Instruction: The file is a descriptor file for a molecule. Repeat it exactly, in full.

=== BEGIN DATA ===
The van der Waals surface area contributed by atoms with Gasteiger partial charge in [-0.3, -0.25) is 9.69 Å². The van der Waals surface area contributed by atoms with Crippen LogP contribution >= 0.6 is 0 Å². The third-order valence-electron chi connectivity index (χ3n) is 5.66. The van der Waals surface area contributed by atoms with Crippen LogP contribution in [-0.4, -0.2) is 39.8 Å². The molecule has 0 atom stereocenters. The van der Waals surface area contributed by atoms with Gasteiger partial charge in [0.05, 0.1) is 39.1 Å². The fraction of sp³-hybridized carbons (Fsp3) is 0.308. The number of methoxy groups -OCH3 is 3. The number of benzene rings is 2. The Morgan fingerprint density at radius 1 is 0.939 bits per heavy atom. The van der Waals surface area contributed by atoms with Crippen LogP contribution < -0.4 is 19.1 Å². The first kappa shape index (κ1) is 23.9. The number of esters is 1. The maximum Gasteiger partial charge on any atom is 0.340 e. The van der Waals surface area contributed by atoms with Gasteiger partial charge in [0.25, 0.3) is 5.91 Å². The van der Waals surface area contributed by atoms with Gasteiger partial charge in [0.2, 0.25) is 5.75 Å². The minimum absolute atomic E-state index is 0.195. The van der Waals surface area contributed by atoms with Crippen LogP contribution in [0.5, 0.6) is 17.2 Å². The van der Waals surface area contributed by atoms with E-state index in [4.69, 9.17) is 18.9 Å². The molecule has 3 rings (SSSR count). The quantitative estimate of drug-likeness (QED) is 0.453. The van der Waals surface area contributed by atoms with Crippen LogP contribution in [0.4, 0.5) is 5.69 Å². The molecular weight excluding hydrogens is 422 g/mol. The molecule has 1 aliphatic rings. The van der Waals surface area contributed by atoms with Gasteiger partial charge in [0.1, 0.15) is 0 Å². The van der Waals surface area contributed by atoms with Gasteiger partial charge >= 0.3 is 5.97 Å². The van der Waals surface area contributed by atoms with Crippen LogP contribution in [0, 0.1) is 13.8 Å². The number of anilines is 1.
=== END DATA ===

The van der Waals surface area contributed by atoms with Gasteiger partial charge in [-0.3, -0.25) is 9.69 Å². The van der Waals surface area contributed by atoms with Crippen LogP contribution >= 0.6 is 0 Å². The third-order valence-electron chi connectivity index (χ3n) is 5.66. The van der Waals surface area contributed by atoms with Crippen LogP contribution in [-0.4, -0.2) is 39.8 Å². The molecule has 0 atom stereocenters. The van der Waals surface area contributed by atoms with Gasteiger partial charge in [0.05, 0.1) is 39.1 Å². The fraction of sp³-hybridized carbons (Fsp3) is 0.308. The number of methoxy groups -OCH3 is 3. The number of benzene rings is 2. The Morgan fingerprint density at radius 1 is 0.939 bits per heavy atom. The van der Waals surface area contributed by atoms with Crippen LogP contribution < -0.4 is 19.1 Å². The first kappa shape index (κ1) is 23.9. The number of esters is 1. The maximum Gasteiger partial charge on any atom is 0.340 e. The van der Waals surface area contributed by atoms with Gasteiger partial charge in [0.25, 0.3) is 5.91 Å². The van der Waals surface area contributed by atoms with Gasteiger partial charge in [0.2, 0.25) is 5.75 Å². The minimum absolute atomic E-state index is 0.195. The van der Waals surface area contributed by atoms with Crippen LogP contribution in [0.5, 0.6) is 17.2 Å². The van der Waals surface area contributed by atoms with E-state index in [4.69, 9.17) is 18.9 Å². The molecule has 3 rings (SSSR count). The quantitative estimate of drug-likeness (QED) is 0.453. The van der Waals surface area contributed by atoms with Crippen LogP contribution in [0.4, 0.5) is 5.69 Å². The molecular weight excluding hydrogens is 422 g/mol. The molecule has 1 aliphatic rings. The van der Waals surface area contributed by atoms with Gasteiger partial charge in [0.1, 0.15) is 0 Å². The van der Waals surface area contributed by atoms with Gasteiger partial charge >= 0.3 is 5.97 Å². The van der Waals surface area contributed by atoms with Crippen LogP contribution in [0, 0.1) is 13.8 Å². The number of anilines is 1.